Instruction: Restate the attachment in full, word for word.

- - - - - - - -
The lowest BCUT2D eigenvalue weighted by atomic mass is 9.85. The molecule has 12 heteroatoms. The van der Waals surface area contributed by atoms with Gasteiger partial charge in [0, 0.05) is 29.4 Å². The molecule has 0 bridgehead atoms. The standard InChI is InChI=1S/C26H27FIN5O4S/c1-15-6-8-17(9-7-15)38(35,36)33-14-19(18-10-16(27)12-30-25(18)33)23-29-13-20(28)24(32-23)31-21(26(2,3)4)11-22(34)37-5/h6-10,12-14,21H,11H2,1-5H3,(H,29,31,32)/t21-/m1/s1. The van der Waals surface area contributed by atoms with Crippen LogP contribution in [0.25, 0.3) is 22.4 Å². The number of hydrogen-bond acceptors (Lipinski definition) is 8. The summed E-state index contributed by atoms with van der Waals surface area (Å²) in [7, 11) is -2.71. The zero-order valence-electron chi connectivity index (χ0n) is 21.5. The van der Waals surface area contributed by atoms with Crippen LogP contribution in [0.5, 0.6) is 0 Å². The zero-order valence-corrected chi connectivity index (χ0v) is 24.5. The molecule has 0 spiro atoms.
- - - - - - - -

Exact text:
The lowest BCUT2D eigenvalue weighted by atomic mass is 9.85. The molecule has 12 heteroatoms. The van der Waals surface area contributed by atoms with Gasteiger partial charge in [0, 0.05) is 29.4 Å². The molecule has 0 bridgehead atoms. The standard InChI is InChI=1S/C26H27FIN5O4S/c1-15-6-8-17(9-7-15)38(35,36)33-14-19(18-10-16(27)12-30-25(18)33)23-29-13-20(28)24(32-23)31-21(26(2,3)4)11-22(34)37-5/h6-10,12-14,21H,11H2,1-5H3,(H,29,31,32)/t21-/m1/s1. The van der Waals surface area contributed by atoms with Crippen LogP contribution in [0.25, 0.3) is 22.4 Å². The number of hydrogen-bond acceptors (Lipinski definition) is 8. The summed E-state index contributed by atoms with van der Waals surface area (Å²) in [7, 11) is -2.71. The zero-order valence-electron chi connectivity index (χ0n) is 21.5. The van der Waals surface area contributed by atoms with Crippen LogP contribution in [0.5, 0.6) is 0 Å². The zero-order valence-corrected chi connectivity index (χ0v) is 24.5. The molecule has 0 spiro atoms.